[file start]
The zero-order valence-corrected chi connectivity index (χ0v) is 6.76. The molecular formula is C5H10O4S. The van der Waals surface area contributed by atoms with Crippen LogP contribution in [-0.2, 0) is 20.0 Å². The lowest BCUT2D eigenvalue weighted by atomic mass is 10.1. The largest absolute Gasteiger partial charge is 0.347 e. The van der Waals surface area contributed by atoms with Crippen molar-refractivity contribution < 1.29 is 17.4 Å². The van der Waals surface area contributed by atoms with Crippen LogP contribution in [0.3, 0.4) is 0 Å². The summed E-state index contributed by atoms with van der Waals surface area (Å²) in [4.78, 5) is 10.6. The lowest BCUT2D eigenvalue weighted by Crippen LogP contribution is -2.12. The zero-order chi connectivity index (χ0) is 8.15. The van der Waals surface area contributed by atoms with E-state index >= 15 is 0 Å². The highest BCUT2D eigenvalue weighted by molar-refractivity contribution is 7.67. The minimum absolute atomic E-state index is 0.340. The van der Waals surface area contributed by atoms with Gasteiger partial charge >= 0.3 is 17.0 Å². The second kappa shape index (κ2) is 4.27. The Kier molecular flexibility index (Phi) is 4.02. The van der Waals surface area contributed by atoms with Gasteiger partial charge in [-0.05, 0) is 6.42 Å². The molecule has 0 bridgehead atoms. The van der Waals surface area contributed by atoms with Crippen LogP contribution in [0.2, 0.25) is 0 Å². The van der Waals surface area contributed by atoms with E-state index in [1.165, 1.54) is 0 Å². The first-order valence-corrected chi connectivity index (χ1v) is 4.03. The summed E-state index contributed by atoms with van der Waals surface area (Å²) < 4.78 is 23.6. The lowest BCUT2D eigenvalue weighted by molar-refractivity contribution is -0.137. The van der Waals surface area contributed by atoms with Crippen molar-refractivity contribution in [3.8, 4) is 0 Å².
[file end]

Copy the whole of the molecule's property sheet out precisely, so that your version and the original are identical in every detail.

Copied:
The zero-order valence-corrected chi connectivity index (χ0v) is 6.76. The molecular formula is C5H10O4S. The van der Waals surface area contributed by atoms with Crippen LogP contribution in [-0.2, 0) is 20.0 Å². The lowest BCUT2D eigenvalue weighted by atomic mass is 10.1. The largest absolute Gasteiger partial charge is 0.347 e. The van der Waals surface area contributed by atoms with Crippen molar-refractivity contribution < 1.29 is 17.4 Å². The van der Waals surface area contributed by atoms with Crippen LogP contribution in [0.3, 0.4) is 0 Å². The summed E-state index contributed by atoms with van der Waals surface area (Å²) in [4.78, 5) is 10.6. The lowest BCUT2D eigenvalue weighted by Crippen LogP contribution is -2.12. The zero-order chi connectivity index (χ0) is 8.15. The van der Waals surface area contributed by atoms with E-state index >= 15 is 0 Å². The highest BCUT2D eigenvalue weighted by molar-refractivity contribution is 7.67. The minimum absolute atomic E-state index is 0.340. The van der Waals surface area contributed by atoms with Gasteiger partial charge >= 0.3 is 17.0 Å². The second kappa shape index (κ2) is 4.27. The Kier molecular flexibility index (Phi) is 4.02. The van der Waals surface area contributed by atoms with Gasteiger partial charge in [-0.05, 0) is 6.42 Å². The molecule has 0 bridgehead atoms. The van der Waals surface area contributed by atoms with Crippen LogP contribution in [0.2, 0.25) is 0 Å². The van der Waals surface area contributed by atoms with E-state index in [1.165, 1.54) is 0 Å². The first-order valence-corrected chi connectivity index (χ1v) is 4.03. The summed E-state index contributed by atoms with van der Waals surface area (Å²) < 4.78 is 23.6. The lowest BCUT2D eigenvalue weighted by molar-refractivity contribution is -0.137. The van der Waals surface area contributed by atoms with Crippen molar-refractivity contribution in [3.8, 4) is 0 Å².